Book Review - The Iron Curse by Dr Christy Sutton

mineral Sep 04, 2023

Science is constantly evolving. New research and findings change the way healthcare is practiced. And this book is an example of change in the making.

Iron at either end of the spectrum is dangerous and this book covers all iron-related issues but has a stronger focus on hereditary hemochromatosis. Hemochromatosis simply put is iron overload, Hereditary hemochromatosis is when you are born with genes that increase iron absorption and storage.

Hemochromatosis is a serious condition that can destroy your organs. Iron has an affinity for your liver, brain, pancreas, heart, joints, bones, reproductive organs, skin, and more. Your entire body is at risk if you have the iron curse. 

This condition is the most prevalent genetic condition found in Caucasian families, but it can be found in all races.


My biggest takeaway from the book was the Carrier Myth.


In my training, I was taught that having one gene makes you a carrier. Being a carrier holds NO risk of developing the health complaint (in this case hereditary hemochromatosis) for you but if you create a baby with another carrier the condition could be passed on to your offspring.

If you have been tested for these genes. A homozygous result means you have 2 copies of the gene from your parents, if you have a heterozygous result you only have 1 copy and previously you might have been told there is no risk for you as you are only a carrier.

Dr Sutton explains this isn't the case, having just one gene can increase your ability to absorb and store iron putting you at greater risk of developing hemochromatosis.

She also explains there are 3 hemochromatosis genes and most doctors are only investigating 2 of these. All 3 of these genes increase the rate of absorption of iron from the digestive system. 

  • HFE C282Y - greatest risk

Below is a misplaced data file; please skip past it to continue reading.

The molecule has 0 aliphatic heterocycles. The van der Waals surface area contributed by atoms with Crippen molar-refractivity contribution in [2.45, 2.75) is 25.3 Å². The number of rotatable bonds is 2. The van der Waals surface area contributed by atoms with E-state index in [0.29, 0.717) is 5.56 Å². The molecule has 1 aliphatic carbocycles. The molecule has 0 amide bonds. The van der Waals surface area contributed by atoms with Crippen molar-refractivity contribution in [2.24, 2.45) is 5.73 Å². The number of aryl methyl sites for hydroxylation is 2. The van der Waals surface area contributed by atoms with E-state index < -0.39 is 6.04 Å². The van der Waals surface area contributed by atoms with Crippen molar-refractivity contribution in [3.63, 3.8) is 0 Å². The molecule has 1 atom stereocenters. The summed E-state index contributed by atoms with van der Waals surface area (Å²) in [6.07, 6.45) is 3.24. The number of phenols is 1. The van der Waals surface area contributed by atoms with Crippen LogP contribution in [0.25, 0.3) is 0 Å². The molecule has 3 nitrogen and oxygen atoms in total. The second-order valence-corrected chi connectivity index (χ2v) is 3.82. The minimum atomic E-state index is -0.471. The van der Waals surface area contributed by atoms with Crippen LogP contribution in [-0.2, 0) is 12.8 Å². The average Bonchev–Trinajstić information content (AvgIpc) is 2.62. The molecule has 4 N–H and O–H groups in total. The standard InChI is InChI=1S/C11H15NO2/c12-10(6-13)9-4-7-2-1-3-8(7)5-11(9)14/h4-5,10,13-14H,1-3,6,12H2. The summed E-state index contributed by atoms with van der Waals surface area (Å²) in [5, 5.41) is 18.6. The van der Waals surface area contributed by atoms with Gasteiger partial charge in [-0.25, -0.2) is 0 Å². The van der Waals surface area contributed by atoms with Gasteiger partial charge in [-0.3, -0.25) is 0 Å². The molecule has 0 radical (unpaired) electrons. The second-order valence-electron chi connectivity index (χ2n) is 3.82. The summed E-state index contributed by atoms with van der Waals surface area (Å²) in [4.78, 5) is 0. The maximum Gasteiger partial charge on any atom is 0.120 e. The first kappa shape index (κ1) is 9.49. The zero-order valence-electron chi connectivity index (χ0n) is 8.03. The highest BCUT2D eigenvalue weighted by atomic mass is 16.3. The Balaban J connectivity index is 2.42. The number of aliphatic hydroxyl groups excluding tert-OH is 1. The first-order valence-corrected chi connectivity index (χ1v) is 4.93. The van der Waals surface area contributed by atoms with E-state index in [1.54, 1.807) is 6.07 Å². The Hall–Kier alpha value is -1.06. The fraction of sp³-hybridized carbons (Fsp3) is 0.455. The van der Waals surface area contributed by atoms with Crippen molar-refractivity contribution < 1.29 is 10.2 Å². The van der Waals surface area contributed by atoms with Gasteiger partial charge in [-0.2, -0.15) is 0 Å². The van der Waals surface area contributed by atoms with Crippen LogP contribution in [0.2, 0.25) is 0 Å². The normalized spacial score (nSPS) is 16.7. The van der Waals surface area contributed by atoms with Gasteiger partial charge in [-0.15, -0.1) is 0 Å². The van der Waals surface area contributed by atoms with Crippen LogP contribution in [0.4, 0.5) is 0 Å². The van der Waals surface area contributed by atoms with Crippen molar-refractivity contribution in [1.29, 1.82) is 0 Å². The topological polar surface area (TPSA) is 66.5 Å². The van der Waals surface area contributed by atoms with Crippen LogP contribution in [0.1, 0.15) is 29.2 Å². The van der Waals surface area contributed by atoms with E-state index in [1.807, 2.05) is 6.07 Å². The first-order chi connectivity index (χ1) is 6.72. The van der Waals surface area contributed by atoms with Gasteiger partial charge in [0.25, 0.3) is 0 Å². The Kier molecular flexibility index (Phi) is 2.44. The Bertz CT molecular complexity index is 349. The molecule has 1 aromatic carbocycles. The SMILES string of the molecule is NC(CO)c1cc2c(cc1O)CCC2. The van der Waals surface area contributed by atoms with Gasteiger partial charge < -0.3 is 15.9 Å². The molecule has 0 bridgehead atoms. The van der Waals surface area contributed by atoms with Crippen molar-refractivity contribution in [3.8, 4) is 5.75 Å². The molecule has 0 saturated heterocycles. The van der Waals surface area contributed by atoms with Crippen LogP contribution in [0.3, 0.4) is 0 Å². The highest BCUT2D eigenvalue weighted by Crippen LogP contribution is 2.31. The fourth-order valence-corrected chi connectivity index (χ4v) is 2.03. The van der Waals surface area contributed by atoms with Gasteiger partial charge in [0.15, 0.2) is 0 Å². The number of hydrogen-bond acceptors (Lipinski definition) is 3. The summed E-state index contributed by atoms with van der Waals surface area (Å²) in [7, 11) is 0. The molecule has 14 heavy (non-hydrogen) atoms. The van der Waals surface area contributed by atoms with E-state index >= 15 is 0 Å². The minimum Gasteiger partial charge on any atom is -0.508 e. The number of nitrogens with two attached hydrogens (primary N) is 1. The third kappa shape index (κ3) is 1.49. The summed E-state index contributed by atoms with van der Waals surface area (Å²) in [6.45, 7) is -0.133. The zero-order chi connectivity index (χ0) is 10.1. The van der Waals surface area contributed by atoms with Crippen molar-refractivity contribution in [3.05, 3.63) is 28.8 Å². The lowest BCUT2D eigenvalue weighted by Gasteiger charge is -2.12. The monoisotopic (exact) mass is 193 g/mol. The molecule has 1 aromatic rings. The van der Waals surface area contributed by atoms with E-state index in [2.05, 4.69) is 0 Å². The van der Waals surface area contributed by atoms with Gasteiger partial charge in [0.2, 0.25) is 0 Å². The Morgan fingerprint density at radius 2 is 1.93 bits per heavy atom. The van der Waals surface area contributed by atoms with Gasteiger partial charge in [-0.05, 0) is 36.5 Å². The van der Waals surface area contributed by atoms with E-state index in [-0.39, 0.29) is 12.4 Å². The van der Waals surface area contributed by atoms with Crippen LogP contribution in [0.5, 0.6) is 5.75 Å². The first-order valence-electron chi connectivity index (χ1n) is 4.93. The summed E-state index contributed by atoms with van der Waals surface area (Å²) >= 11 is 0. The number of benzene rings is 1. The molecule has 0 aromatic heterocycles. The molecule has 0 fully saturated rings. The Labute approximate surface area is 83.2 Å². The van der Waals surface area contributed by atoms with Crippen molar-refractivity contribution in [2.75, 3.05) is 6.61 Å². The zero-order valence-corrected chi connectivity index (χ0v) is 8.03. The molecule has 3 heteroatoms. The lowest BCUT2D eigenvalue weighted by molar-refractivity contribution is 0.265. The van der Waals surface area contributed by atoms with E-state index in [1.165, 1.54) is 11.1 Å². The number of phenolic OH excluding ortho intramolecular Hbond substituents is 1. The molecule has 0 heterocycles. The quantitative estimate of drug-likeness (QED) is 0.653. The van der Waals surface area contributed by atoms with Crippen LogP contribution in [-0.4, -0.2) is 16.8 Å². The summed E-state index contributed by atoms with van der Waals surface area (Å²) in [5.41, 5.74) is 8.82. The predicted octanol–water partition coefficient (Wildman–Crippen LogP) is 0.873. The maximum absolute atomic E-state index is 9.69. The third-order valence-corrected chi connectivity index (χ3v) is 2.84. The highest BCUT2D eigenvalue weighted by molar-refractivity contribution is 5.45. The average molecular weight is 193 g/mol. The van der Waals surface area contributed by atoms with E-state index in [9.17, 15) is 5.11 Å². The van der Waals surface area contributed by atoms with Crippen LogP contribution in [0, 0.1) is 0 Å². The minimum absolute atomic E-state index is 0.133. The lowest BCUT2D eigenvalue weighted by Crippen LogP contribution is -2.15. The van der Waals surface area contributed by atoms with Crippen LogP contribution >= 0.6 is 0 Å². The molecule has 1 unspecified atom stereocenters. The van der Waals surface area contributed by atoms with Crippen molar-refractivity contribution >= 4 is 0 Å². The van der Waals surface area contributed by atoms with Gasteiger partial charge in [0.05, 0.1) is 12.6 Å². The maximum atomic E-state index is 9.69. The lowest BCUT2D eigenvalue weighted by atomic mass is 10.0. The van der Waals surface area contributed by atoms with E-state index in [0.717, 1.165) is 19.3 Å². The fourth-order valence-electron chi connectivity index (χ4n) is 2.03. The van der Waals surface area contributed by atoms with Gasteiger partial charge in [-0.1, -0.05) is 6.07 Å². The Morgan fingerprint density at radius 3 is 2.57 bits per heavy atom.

• HFE H63D - moderate risk 
  • HFE S65C  - lower but still significant risk.

There is also the compounded risk, if you have one copy of 2 of the different genes.

Genes don't equal your destiny. Environmental factors can offset the development of this condition. Some examples of environmental factors include the amount of iron in your diet, whether you drink alcohol or smoke cigarettes, and how active you are. But the reverse is also true that it's possible to acquire hemochromatosis from environmental factors without having the genetic predisposition. 


This well-rounded book is completed with a multi-step action plan. Including removing blood, correcting your diet, considering supplements, and optimizing your lifestyle habits.


This is such an important book as most women will struggle with optimizing their iron levels during their menopausal transition. Many peri-menopausal women will develop anemia due to blood loss with heavy periods and after the transition, post-menopausal women are at greater risk of iron overload as they are no longer menstruating. No matter where you are in your menopausal transition, if iron is an issue for you, this book is worth reading.


As a practitioner, I love this book for 2 reasons. The first is that it has updated my knowledge and changed the way I see hereditary hemochromatosis. The information and protocols in this book are well referenced (+600 references) whilst being in an easy-to-read format with charts and diagrams. The second reason is that it makes my job easier by providing the perfect reference material for my patients looking to learn more outside of our consultation window. 


For more information about the author


The book is available for pre-purchase on Amazon, it will be released on 28th September 2023

The Iron Curse


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